Rising sea levels are not the only cause of vulnerability for this area. Rising air and surface temperatures cause droughts which negatively affect animal and plant species as well as people. Elderly people are especially sensitive to temperature changes. Heavy rains, hail storms, strong winds and dust storms from the desert cause damage to the buildings and crops and sometimes even lead to the loss of life.
Because aproximately 40 % of Egypt's industry is located in Alexandria, local oil, petrol and gas industries cause industrial pollution, carbon dioxide emissions and marine pollution. This has already led to the loss of sea species due to higher sea water acidity. It has also played a role in lowering the quality of fresh water sources and it could reduce the productivity of coastal fisheries.
On a larger scale, Alexandria is one of the Nile Delta hotspots when it comes to climate change vulnerability and these areas need to be protected in order to preserve the valuable Delta itself. Strategies and measures regarding protection and management, as well as adaptation and mitigation of the negative effects of climate change should be of national importance to Egypt because so is the Nile Delta. Therefore the insufficient legal framework and climate change strategy for implementing these measures are another cause of vulnerability for this area.
Proposals for Climate Change Adaption
In the context of climate change adaption referes to reducing the vulnerability of a biological system through certain necessary measures. Coastal erosion is currently the biggest direct threat to the area of Alexandria because it's consequences could and already have a deep negative impact on several different aspects of the case study area. All those aspects - economy, industry, tourism, agriculture, infrastructure, housing, living conditions, health, biodiversity - have a direct impact on the human population and the general standard of living. Some of our adaption proposals are as follows.
A. Coastal erosion
In the geological and topographical context Alexandria is built on a coastal plain. On this account the coastal area of Alexandria is subjected to erosion. The coastline of Alexandria can be divided into three categories (Executive summary…): 1) Seriously eroding areas – flat and low-lying coastal areas, for example western back-shore zone of Abu Quir Bay and El Tineh plain,and also delta coastal plain areas affected by subsidence. Also because of ongoing natural coastal processes the beaches of Alexandria, from Mandara to El Silcila are experiencing long term erosion of approximately 20 cm a year. 2) Artificially protected coastal areas. These areas are at risk of structural defects caused by tsunami or storms, for example, Abu Quir seawall along the Nile Delta coast. 3) Remaining areas along the Alexandria coast can be regarded as safe. Erosion caused by the climate changes endangers the first mentioned category so it is very important to find solutions to reduce this disruptive process. There could be three decent solutions for adaptation:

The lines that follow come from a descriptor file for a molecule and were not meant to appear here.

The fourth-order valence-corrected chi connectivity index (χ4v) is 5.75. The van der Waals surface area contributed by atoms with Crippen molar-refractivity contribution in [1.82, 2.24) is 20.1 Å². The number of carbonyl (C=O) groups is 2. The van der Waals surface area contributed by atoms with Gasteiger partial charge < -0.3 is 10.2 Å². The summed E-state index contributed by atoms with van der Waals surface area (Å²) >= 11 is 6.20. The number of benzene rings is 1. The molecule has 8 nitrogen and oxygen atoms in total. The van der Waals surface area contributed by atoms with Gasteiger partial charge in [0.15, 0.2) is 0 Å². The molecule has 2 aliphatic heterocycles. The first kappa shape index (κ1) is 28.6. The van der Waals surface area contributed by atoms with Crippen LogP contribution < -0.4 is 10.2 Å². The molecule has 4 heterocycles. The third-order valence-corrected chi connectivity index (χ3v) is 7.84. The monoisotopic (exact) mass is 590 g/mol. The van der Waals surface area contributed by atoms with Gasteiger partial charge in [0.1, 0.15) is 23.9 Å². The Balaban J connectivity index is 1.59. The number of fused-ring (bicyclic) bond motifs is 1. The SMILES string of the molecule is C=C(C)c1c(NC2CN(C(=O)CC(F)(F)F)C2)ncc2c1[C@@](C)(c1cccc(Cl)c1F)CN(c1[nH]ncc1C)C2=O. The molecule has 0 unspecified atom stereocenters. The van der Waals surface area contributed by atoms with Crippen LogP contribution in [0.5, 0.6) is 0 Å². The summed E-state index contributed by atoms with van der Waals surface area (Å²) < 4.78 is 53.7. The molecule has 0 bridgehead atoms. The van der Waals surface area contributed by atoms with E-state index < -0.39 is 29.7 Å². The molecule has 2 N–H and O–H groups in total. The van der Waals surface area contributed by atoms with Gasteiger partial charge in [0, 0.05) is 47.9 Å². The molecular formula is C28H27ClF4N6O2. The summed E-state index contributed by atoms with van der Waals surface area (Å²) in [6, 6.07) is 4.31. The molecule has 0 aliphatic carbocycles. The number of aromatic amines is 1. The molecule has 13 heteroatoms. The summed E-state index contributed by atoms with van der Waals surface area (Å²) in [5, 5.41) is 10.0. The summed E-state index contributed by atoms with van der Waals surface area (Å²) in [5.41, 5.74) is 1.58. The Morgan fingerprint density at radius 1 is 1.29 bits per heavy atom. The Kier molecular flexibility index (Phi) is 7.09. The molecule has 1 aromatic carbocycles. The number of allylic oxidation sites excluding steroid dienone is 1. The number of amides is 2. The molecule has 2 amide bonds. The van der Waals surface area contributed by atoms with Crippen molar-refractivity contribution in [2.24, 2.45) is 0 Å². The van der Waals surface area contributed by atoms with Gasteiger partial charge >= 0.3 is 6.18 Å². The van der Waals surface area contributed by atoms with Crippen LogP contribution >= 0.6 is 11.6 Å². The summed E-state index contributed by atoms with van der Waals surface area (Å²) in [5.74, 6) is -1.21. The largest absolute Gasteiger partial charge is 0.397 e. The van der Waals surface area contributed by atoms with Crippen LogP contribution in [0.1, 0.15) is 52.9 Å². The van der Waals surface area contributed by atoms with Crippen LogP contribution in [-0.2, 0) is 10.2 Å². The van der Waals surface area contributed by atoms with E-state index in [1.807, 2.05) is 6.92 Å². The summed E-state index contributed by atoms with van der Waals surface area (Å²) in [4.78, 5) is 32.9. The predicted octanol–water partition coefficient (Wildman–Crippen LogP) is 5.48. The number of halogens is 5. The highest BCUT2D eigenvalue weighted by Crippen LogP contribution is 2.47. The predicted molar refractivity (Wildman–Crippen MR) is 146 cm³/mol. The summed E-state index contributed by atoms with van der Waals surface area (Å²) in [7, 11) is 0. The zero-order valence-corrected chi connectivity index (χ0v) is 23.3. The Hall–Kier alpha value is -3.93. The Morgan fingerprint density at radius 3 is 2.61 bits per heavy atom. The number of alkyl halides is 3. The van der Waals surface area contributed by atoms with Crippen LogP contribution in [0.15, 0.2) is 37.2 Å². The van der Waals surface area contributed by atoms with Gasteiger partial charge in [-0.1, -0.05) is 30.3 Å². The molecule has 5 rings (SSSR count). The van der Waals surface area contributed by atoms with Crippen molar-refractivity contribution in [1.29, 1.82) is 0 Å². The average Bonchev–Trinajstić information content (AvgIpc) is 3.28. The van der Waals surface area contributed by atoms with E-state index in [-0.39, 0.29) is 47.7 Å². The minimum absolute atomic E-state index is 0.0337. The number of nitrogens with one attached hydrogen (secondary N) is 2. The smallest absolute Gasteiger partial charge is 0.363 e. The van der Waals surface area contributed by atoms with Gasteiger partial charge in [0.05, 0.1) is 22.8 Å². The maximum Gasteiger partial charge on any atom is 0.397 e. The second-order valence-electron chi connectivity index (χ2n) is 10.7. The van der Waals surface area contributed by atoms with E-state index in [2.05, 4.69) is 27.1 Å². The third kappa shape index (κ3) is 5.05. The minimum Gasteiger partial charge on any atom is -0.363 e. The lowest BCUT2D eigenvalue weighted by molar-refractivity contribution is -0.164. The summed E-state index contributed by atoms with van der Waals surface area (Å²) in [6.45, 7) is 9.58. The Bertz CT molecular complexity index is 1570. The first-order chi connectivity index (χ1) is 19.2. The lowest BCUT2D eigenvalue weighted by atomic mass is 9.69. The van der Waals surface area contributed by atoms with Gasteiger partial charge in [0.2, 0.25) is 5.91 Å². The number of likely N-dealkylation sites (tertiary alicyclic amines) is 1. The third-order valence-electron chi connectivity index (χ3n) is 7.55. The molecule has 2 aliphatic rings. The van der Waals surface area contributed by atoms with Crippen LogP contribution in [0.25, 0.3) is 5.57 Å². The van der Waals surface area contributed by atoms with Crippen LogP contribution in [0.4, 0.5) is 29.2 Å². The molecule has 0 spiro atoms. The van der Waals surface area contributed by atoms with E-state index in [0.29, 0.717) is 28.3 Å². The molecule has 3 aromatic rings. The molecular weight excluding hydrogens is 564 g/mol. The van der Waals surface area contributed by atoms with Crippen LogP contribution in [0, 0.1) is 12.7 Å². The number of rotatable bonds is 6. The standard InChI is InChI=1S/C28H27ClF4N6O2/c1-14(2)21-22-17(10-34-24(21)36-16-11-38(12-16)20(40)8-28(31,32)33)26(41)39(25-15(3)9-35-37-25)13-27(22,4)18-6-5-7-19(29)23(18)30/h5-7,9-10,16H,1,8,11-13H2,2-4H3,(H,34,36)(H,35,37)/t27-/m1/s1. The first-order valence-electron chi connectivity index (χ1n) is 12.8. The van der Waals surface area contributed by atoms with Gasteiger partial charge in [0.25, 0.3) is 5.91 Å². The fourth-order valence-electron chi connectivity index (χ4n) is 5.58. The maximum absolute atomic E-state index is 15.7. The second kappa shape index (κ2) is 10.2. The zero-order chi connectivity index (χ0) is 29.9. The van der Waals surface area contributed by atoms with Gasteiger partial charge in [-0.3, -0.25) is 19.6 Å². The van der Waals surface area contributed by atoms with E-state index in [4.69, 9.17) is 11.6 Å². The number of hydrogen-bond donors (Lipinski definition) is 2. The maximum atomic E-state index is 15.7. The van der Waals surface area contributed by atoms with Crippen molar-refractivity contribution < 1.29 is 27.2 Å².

1. Beach Nourishment Beach nourishment is an adaption technology usually used to protect coastal area from erosion, but it also helps to reduce flooding risk. The aim of this technology is to ensure that the nourishment material is compatible with the existing natural beach material (Reeve et al., 2004). The acquisition of the beach nourishment comes from wave energy dissipation – waves loose energy when they swash the beach. Different beach profiles and gradients interact with waves to differing extent (Technologies...) . There are different methods how nourishment can be deposited, for example by dredge, trucks or conveyor belts. The most popular method is to supply nourishment material by offshore dredging because it allows to move large quantities of nourishment material from an area where it's removal and transport is cautious to the shoreline (Technologies...).
Beach Nourishment principle. Sketch based on Woods Hole Group schema 
Beach nourishment does not stop the erosion process, but the widened and deepened beach will provide a buffer that protects coastal infrastructure and the coast line from erosion and storm damage.
2. Artificial Sand Dunes Another technology which is used to reduce coastal erosion and flooding in the coastal lowlands is artificial sand dune construction. It is possible to combine the beach nourishment and the artificial sand dunes construction (see schema above). Dunes and beaches make a united system that reacts on the changes of wind force and direction, sea level changes or wave climate (Technologies...). The simplest way of artificial dune construction is to use sediment from dredged sources on the beach. It is useful to build artificial sand dunes and beach nourishment at the same time because sand is readily available. Vegetation planting is used to strengthen artificial dunes. Vegetation promotes the accumulation of sand from windblown sources which causes growth of the dunes. This technology gives stable protection against coastal flooding and erosion (Technologies...). Artificial sand dunes also provide a valuable coastal habitat for many breeds of plants and animals.
3. Seawalls Seawalls function as a barrier for further erosion of the shoreline and also as a protection against flooding. Seawalls are built with the aim to hold or prevent sliding of the soil, and to protect the coastal area of the wave action. There are various materials that can be used for seawall building, for example steel plates, monolithic concrete barriers, brick or block walls and gabions (Kamphuis, 2000). The shape of the seaward face is important in the rejection of wave energy - smooth surfaces reflect wave energy while irregular surfaces scatter the direction of wave reflection (Technologies...).
Principles of the seawalls. Author: Ilze Draudiņa